5. Charles Berteau Charles Berteau says:

    Review carried forward from Facebook wallI just finished The Winter's Tale to complete my reading of the fourteen plays contained in The Comedies by William Shakespeare one of The 100 Greatest Ever Written series I started this book in April of 2009 so it has taken a while – I do enjoy Shakespeare but in small doses and certainly not enough to read an 1100 page collection straight throughBefore I started this book I hadn’t read too many of Shakespeare’s plays and I had read none of his comedies Some I enjoyed thoroughly some not so much – and I certainly learned that calling these “comedies” stretches the modern use of that term even considering the language challenges Rarely does one laugh out loud perhaps “The Ironies” would be descriptive


  6. Petruccio Hambasket IV Petruccio Hambasket IV says:

    Sure it's true that the Norton Comedies has all of em at least by my lazy count but can we talk about how thin the pages are in this edition? Touching these pages often reminds me of the feeling I get when wielding any of that 1 ply public washroom type toilet paper This is uite unfortunate as it would suggest that the written words are the excrement intended for such uality loose leafbut this is certainly not the caseThey're so thin and frail I'm forced to constantly monitor my page turning speed in fear of ripping the entire tome to shredsThe pages are so thin the resolution of The Two Gentlemen of Verona was given to me 3 pages ahead because i could see through to the other side of the writingOther then that the Shakespeares nice


  7. Kriss Kriss says:

    I took what felt like a long time but I did it I couldn't have done it without the Notes and Glossary in the back of the book ok I could have but it would have taken a lot time to look things up I thought at first this might have been too much Shakespeare to read at one time It didn't take me long to realize I actually prefer it The I read the easier it got I was getting and familar with the language and writing I still prefer to watch the plays rather than read them Some stories were better than others but I expected that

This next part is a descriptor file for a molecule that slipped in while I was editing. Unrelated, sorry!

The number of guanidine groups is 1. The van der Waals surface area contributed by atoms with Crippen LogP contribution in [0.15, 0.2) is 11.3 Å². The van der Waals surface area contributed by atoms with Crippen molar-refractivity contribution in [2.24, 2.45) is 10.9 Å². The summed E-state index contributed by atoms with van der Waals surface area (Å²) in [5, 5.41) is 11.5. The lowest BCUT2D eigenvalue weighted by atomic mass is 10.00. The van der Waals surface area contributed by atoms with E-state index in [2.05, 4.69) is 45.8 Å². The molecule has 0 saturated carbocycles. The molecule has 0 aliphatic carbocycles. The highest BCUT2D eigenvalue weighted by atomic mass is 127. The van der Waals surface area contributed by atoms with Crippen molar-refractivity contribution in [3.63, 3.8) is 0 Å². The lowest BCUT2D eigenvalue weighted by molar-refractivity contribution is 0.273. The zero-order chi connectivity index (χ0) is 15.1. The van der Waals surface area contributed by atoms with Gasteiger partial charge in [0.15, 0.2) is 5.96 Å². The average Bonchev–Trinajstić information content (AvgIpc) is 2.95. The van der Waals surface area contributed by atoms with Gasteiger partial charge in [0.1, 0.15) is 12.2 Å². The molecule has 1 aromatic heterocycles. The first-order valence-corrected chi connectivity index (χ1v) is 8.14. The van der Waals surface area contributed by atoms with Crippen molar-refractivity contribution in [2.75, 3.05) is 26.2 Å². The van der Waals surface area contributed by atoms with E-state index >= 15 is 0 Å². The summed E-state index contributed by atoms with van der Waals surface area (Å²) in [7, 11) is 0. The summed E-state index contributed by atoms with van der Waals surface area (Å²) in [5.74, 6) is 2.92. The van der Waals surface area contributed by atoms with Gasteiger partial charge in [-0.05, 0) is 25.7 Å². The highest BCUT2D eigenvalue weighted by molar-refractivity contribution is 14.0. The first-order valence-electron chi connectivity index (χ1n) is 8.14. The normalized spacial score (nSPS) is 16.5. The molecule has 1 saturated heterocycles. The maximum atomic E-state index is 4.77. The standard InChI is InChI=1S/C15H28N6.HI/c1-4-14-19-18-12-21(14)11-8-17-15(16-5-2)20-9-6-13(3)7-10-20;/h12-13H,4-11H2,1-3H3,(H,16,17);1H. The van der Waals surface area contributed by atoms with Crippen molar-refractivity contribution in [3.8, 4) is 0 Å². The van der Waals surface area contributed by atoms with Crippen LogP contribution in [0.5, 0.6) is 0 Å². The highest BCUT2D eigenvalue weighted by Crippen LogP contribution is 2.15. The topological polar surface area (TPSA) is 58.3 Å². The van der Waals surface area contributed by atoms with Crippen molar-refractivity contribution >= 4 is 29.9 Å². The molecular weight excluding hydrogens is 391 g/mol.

8. William Herbst William Herbst says:

    This is currently my favorite edition of Shakespeare's writings I cannot comment on the editorial choices in presenting the text as I am not at all familiar with the manuscript tradition but the notes are abundant and informative There is the perfect amount of commentary before each play for my admittedly casual taste I read individual plays and commentaries from this series as the mood strikes me or if I am planning to see a performance I have not read this series cover to cover


  9. Michael P. Michael P. says:

    These plays are great the introduction to Shakespearean comedy by Katharine Eisaman Maus in notable but unfortunately the Norton Shakespeare uses the dodgy Oxford Complete Shakespeare texts albeit with modifications for pedagogical reasons This will be corrected in the third edition due in 2015 I'd wait for that This is a fine edition in every way but the texts but isn't that what it is really all about?


  10. Terence Manleigh Terence Manleigh says:

    As You Like It Twelfth Night Much Ado About Nothing Love’s Labours Lost A Midsummer Night’s Dream and these just scratch the surface of the joys sparkling between the covers of this book At times Shakespeare’s joyous wit and psychological genius make the best of these plays soar beyond comedy to a place somewhere next to wisdom literature